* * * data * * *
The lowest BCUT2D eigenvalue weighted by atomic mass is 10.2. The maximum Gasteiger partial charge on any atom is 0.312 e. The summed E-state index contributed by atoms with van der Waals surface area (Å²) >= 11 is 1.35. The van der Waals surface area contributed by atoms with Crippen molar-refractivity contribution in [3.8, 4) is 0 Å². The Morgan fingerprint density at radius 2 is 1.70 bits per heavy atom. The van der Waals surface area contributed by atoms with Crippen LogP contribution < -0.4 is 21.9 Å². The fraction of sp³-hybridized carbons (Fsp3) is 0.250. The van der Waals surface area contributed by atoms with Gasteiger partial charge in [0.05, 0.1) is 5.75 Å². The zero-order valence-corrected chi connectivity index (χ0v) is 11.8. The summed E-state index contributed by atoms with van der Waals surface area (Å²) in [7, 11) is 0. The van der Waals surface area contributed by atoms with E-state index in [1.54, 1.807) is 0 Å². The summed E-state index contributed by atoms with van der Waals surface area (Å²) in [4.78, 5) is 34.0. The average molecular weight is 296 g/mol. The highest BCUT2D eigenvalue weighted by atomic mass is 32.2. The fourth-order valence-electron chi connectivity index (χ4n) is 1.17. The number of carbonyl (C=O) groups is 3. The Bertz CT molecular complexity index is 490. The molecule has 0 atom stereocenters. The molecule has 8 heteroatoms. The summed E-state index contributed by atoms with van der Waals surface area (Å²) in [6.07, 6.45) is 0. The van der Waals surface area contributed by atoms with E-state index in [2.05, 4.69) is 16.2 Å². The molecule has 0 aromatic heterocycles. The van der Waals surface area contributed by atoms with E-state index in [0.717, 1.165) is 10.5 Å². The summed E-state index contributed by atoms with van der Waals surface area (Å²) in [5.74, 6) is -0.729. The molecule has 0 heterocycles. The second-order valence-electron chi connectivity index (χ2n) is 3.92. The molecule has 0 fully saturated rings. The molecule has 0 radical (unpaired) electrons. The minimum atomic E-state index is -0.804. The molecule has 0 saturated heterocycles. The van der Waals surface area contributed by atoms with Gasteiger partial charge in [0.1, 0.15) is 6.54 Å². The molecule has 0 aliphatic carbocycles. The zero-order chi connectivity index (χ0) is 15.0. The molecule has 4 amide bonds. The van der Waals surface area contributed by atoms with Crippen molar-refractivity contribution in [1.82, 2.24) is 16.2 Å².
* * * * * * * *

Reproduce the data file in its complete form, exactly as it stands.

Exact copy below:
The lowest BCUT2D eigenvalue weighted by atomic mass is 10.2. The maximum Gasteiger partial charge on any atom is 0.312 e. The summed E-state index contributed by atoms with van der Waals surface area (Å²) >= 11 is 1.35. The van der Waals surface area contributed by atoms with Crippen molar-refractivity contribution in [3.8, 4) is 0 Å². The Morgan fingerprint density at radius 2 is 1.70 bits per heavy atom. The van der Waals surface area contributed by atoms with Crippen LogP contribution < -0.4 is 21.9 Å². The fraction of sp³-hybridized carbons (Fsp3) is 0.250. The van der Waals surface area contributed by atoms with Gasteiger partial charge in [0.05, 0.1) is 5.75 Å². The zero-order valence-corrected chi connectivity index (χ0v) is 11.8. The summed E-state index contributed by atoms with van der Waals surface area (Å²) in [7, 11) is 0. The van der Waals surface area contributed by atoms with E-state index in [1.54, 1.807) is 0 Å². The summed E-state index contributed by atoms with van der Waals surface area (Å²) in [4.78, 5) is 34.0. The average molecular weight is 296 g/mol. The highest BCUT2D eigenvalue weighted by atomic mass is 32.2. The fourth-order valence-electron chi connectivity index (χ4n) is 1.17. The number of carbonyl (C=O) groups is 3. The Bertz CT molecular complexity index is 490. The molecule has 0 atom stereocenters. The molecule has 8 heteroatoms. The summed E-state index contributed by atoms with van der Waals surface area (Å²) in [6.07, 6.45) is 0. The van der Waals surface area contributed by atoms with E-state index in [2.05, 4.69) is 16.2 Å². The molecule has 0 aromatic heterocycles. The van der Waals surface area contributed by atoms with E-state index in [0.717, 1.165) is 10.5 Å². The summed E-state index contributed by atoms with van der Waals surface area (Å²) in [5.74, 6) is -0.729. The molecule has 0 heterocycles. The second-order valence-electron chi connectivity index (χ2n) is 3.92. The molecule has 0 fully saturated rings. The molecule has 0 radical (unpaired) electrons. The minimum atomic E-state index is -0.804. The molecule has 0 saturated heterocycles. The van der Waals surface area contributed by atoms with Gasteiger partial charge in [0.1, 0.15) is 6.54 Å². The molecule has 0 aliphatic carbocycles. The zero-order chi connectivity index (χ0) is 15.0. The molecule has 4 amide bonds. The van der Waals surface area contributed by atoms with Crippen molar-refractivity contribution in [1.82, 2.24) is 16.2 Å².